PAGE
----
President Trump’s defenders have found a creative way to go on offense: arguing former Attorney General Loretta Lynch is the real obstructionist, far guiltier than Trump could ever be and more deserving of the special counsel treatment.
The assertion has percolated through conservative media since Comey’s blockbuster testimony, and now the president himself seems to share it, tweeting an oblique criticism of Lynch on Thursday afternoon.
“Crooked H destroyed phones w/ hammer, ‘bleached’ emails, & had husband meet w/AG days before she was cleared- & they talk about obstruction?” he wrote.
Though the argument is becoming a key part of the Team Trump messaging plan, it’s on shaky legal footing, at best.
“There’s just not much there,” said Renato Mariotti, a former federal prosecutor, of the publicly available information about Lynch’s conduct during the campaign. “And it doesn’t have anything to do with today’s news.”
This counterattack didn’t come in a vacuum. In the days and weeks prior, conservative media figures—notably longtime Trump family friend and Fox News host Jeanine Pirro—called for an investigation into the former attorney general, based in part on Comey’s revelation that she told him to refer to the Clinton email probe as a “matter,” rather than an investigation. Newt Gingrich has called for Lynch to be subpoenaed, and a June 10 Fox & Friends segment, weekend host Pete Hegseth said Comey’s comment on Lynch was the only “smoking gun” to come out of the hearing.
The Republican National Committee made the Lynch push-back the center of its crisis-communications response to The Washington Post’s report that Trump is under investigation for obstruction of justice.
“Why is no one investigating Attorney General Lynch’s Department of Justice for obstruction of justice in the Clinton email investigation?” read one of the talking points. “The reality is former Director Comey suggests the president tried to influence the FBI. But, he openly admitted that Attorney General Loretta Lynch successfully influenced him. There is compelling evidence to back up the claim that AG Lynch engaged in obstruction of justice, but none to show that President Trump did so.”
The RNC’s assertion—that there’s “compelling evidence” to defend the claim that Lynch interfered with an investigation—isn’t true, according to Mariotti. While the publicly available information makes Lynch look unwise for meeting with former President Bill Clinton on an airport tarmac while the investigation was underway, that meeting itself isn’t obstruction, he said. Neither is Lynch’s direction that Comey say “matter” instead of “investigation.”
There are no public indicators Lynch is being investigated. Any investigation would be overseen by Rod Rosenstein, the deputy attorney general, since it would relate to the 2016 presidential election, and so would fall within the scope of Sessions’ recusal. Lynch didn’t comment for this story.
“It’s a little silly,” said Matt Miller, who was a Justice Department spokesman during Eric Holder’s time there. “It’s not a little silly—it’s a lot silly.”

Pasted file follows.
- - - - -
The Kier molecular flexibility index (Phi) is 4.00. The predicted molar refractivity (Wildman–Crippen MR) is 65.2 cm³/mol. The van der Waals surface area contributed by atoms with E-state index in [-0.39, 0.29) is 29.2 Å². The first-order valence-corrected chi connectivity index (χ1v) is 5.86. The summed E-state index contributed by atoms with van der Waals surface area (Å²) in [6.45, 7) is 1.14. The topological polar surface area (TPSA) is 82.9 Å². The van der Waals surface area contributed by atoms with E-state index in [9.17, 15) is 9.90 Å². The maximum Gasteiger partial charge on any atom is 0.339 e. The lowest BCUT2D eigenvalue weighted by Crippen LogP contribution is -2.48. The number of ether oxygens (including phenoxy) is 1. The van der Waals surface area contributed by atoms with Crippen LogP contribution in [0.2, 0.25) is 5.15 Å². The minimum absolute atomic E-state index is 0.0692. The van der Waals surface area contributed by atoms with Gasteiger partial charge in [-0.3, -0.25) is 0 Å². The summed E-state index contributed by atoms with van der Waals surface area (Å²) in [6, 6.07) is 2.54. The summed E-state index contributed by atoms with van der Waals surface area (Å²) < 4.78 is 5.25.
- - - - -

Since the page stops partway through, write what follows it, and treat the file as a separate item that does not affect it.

“Even under Comey’s explanation of what happened, which I’m not sure Lynch would not dispute, it’s not obstruction of justice,” he continued. “It’s a fight over how you describe the investigation publicly. It has nothing to do with how you conduct the investigation.”
“Who cares about Loretta Lynch?” he added. “I mean, honestly, she’s not the attorney general anymore, and who cares?”
Rhetorical questions aside, plenty of conservatives do care. Tom Fitton, who heads the group Judicial Watch—which played a key role in securing the release of many of Hillary Clinton’s emails—said that if Trump is being investigated, Lynch should be investigated too.
“By the standards of which the president’s now investigated, Lynch ought to be subject to the same scrutiny,” he told The Daily Beast.
“We have this absurd investigation into President Trump,” he added. “Certainly there’s much more substantive reasons to investigate Lynch and Comey over potential obstruction of justice while they were handling Hillary Clinton investigation.”
And David Rivkin, a Constitutional lawyer and former Justice Department official, told The Daily Beast that from a Constitutional perspective, Lynch could be in more trouble than Trump. He argued that since Trump heads the executive branch which includes the Justice Department, he himself couldn't be charged with obstruction of justice.
“I happen to think that this investigation is ill-advised because no matter what the facts are, the charge would not stand,” Rivkin said. “In her case, the charge may stand depending what the facts are. Of course it should be investigated.”
Hans von Spakovsky of the conservative Heritage Foundation, however, was skeptical that a serious prosecutor would go after the former attorney general. He said that in both the cases of Trump and Lynch, based on public knowledge, obstruction charges would be extremely long shots.
“Look, based on what we know, assuming that what Comey has said is true, neither Donald Trump nor Loretta Lynch could be charged with obstruction of justice,” he said. “And I think any prosecutor who tried to do that ought to be drummed out of office.”
That hasn’t stopped Trump loyalists from using Lynch’s not-yet-alleged crimes as a way to change the conversation topic away from Trump. In a Fox News website opinion piece, Hannity said Comey’s comments on Lynch were the most important part of his testimony.
“[T]he biggest news out of Comey’s testimony was the indictment of the Obama administration and former Attorney General Loretta Lynch,” he wrote. “Comey admitted that Lynch was able to pressure him into toning down his own language when speaking publicly about Hillary Clinton’s email investigation. Wow!”
It’s might dazzle Hannity. But it’s unlikely any federal prosecutors will be so wowed.